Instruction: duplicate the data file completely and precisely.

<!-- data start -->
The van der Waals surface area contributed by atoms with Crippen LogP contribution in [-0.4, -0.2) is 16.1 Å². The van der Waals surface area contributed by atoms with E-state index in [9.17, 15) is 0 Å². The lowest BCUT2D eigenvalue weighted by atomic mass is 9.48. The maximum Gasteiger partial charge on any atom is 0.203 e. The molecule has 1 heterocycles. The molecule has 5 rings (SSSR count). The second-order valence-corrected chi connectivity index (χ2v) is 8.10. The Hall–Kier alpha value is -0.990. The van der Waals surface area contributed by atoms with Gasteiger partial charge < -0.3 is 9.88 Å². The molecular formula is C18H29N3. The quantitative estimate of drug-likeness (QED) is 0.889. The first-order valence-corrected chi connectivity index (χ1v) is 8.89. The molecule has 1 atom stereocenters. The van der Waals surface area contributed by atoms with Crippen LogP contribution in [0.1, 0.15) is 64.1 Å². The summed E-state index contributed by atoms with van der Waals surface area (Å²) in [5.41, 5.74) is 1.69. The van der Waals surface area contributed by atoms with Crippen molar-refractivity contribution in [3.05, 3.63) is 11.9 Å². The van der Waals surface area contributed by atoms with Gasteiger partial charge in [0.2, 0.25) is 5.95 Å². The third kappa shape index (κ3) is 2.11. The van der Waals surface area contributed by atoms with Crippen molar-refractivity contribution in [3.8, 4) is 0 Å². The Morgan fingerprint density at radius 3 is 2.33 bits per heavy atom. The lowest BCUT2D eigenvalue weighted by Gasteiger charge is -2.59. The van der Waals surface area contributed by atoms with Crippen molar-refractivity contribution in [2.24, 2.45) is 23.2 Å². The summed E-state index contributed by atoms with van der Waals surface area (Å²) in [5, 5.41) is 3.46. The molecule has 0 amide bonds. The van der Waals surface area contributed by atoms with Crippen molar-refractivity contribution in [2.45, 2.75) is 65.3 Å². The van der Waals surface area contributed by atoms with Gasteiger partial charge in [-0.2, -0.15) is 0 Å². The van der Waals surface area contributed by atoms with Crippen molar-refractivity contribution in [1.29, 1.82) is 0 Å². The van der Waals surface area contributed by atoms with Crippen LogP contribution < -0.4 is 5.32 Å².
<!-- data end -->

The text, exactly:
The van der Waals surface area contributed by atoms with Crippen LogP contribution in [-0.4, -0.2) is 16.1 Å². The van der Waals surface area contributed by atoms with E-state index in [9.17, 15) is 0 Å². The lowest BCUT2D eigenvalue weighted by atomic mass is 9.48. The maximum Gasteiger partial charge on any atom is 0.203 e. The molecule has 1 heterocycles. The molecule has 5 rings (SSSR count). The second-order valence-corrected chi connectivity index (χ2v) is 8.10. The Hall–Kier alpha value is -0.990. The van der Waals surface area contributed by atoms with Gasteiger partial charge < -0.3 is 9.88 Å². The molecular formula is C18H29N3. The quantitative estimate of drug-likeness (QED) is 0.889. The first-order valence-corrected chi connectivity index (χ1v) is 8.89. The molecule has 1 atom stereocenters. The van der Waals surface area contributed by atoms with Crippen LogP contribution in [0.1, 0.15) is 64.1 Å². The summed E-state index contributed by atoms with van der Waals surface area (Å²) in [5.41, 5.74) is 1.69. The van der Waals surface area contributed by atoms with Crippen molar-refractivity contribution in [3.05, 3.63) is 11.9 Å². The van der Waals surface area contributed by atoms with Gasteiger partial charge in [0.2, 0.25) is 5.95 Å². The third kappa shape index (κ3) is 2.11. The van der Waals surface area contributed by atoms with Crippen molar-refractivity contribution in [3.8, 4) is 0 Å². The Morgan fingerprint density at radius 3 is 2.33 bits per heavy atom. The lowest BCUT2D eigenvalue weighted by Gasteiger charge is -2.59. The van der Waals surface area contributed by atoms with Crippen molar-refractivity contribution in [2.24, 2.45) is 23.2 Å². The summed E-state index contributed by atoms with van der Waals surface area (Å²) in [5, 5.41) is 3.46. The molecule has 0 amide bonds. The van der Waals surface area contributed by atoms with Crippen molar-refractivity contribution in [2.45, 2.75) is 65.3 Å². The van der Waals surface area contributed by atoms with Gasteiger partial charge in [-0.2, -0.15) is 0 Å². The van der Waals surface area contributed by atoms with Crippen molar-refractivity contribution in [1.29, 1.82) is 0 Å². The van der Waals surface area contributed by atoms with Crippen LogP contribution < -0.4 is 5.32 Å².